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From Jonathan Ellis <jbel...@gmail.com>
Subject Re: Dont bogart that connection my friend
Date Sat, 04 Dec 2010 04:44:23 GMT
That makes sense, but this shouldn't make requests last for the
timeout duration -- at quorum, it should be responding to the client
as soon as it gets that second-fastest reply.  If I'm understanding
right that this was making the response to the client block until the
overwhelmed node timed out, that's a bug.  What version of Cassandra
is this?

On Fri, Dec 3, 2010 at 7:27 PM, Daniel Doubleday
<daniel.doubleday@gmx.net> wrote:
> Yes.
>
> I thought that would make sense, no? I guessed that the quorum read forces
> the slowest of the 3 nodes to keep the pace of the faster ones. But it cant.
> No matter how small the performance diff is. So it will just fill up.
>
> Also when saying 'practically dead' and 'never recovers' I meant for the
> time I kept the reads up. As soon as I stopped the scan it recovered. It
> just was not able to recover during the load because for that it would have
> to become faster that the other nodes and with full queues that just
> wouldn't happen.
>
> By changing the node for every read I would hit the slower node every couple
> of reads. This forced the client to wait for the slower node.
>
> I guess to change that behavior you would need to use something like dynamic
> snitch and ask only as many peer nodes as necessary to satisfy quorum and
> only ask other nodes when reads fail. But that would probably increase
> latency and cause whatever other problems. Since you probably don't want to
> run the cluster at a load at which the weakest node of a replication group
> can't keep up I don't think this is an issue at all.
>
> Just wanted to prevent others shooting their own foot as I did.
>
> On 03.12.10 23:36, Jonathan Ellis wrote:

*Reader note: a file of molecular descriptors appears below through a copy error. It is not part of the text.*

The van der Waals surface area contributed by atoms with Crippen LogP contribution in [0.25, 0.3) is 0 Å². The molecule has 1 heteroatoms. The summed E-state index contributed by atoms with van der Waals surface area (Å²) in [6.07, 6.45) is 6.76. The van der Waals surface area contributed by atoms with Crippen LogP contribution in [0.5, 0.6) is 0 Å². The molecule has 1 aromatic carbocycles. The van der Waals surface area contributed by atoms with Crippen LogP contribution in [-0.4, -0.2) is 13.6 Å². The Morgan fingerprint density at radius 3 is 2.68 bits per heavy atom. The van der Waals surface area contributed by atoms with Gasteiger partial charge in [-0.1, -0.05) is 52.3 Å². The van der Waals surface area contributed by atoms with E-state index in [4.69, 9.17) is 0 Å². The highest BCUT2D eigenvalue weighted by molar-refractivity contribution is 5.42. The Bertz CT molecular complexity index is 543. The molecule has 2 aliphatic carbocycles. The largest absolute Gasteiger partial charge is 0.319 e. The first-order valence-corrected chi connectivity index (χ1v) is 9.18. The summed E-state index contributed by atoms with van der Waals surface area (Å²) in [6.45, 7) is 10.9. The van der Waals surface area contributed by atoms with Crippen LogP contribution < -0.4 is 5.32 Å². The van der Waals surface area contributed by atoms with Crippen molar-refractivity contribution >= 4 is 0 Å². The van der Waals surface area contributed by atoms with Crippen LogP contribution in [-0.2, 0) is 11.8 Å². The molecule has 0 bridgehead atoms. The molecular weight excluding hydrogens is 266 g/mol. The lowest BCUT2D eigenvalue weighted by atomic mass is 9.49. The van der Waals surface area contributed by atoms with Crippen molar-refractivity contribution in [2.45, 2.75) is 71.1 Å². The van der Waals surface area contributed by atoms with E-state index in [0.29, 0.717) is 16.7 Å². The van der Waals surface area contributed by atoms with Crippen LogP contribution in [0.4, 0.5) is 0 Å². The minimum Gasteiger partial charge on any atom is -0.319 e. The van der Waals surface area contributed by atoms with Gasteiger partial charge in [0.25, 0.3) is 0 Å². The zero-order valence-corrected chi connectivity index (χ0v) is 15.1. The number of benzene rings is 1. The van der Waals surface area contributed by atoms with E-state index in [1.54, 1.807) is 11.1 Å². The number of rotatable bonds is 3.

>>
>> Am I understanding correctly that you had all connections going to one
>> cassandra node, which caused one of the *other* nodes to die, and
>> spreading the connections around the cluster fixed it?
>>
>> On Fri, Dec 3, 2010 at 4:00 AM, Daniel Doubleday
>> <daniel.doubleday@gmx.net>  wrote:
>>>
>>> Hi all
>>>
>>> I have found an anti pattern the other day which I wanted to share,
>>> although its pretty special case.
>>>
>>> Special case because our production cluster is somewhat strange: 3
>>> servers, rf = 3. We do consistent reads/writes with quorum.
>>>
>>> I did a long running read series (loads of reads as fast as I can) with
>>> one connection. Since all queries could be handled by that node the overall
>>> latency is determined by its own and the fastest second node (cause the
>>> quorum is satisfied with 2 reads). What will happen than is that after a
>>> couple of minutes one of the other two nodes will go in 100% io wait and
>>> will drop most of its read messages. Leaving it practically dead while the
>>> other 2 nodes keep responding at an average of ~10ms. The node that died was
>>> only a little slower ~13ms average but it will inevitably queue up messages.
>>> Average response time increases to timeout (10 secs) flat. It never
>>> recovers.
>>>
>>> It happened all the time. And it wasn't the same node that would die.
>>>
>>> The solution was that I return the connection to the pool and get a new
>>> one for every read to balance the load on the client side.
>>>
>>> Obviously this will not happen in a cluster where the percentage of all
>>> rows on one node is enough. But the same thing will probably happen if you
>>> scan by continuos tokens (meaning that you will read from the same node a
>>> long time).
>>>
>>> Cheers,
>>>
>>> Daniel Doubleday
>>> smeet.com, Berlin
>>
>>
>
>



-- 
Jonathan Ellis
Project Chair, Apache Cassandra
co-founder of Riptano, the source for professional Cassandra support
http://riptano.com

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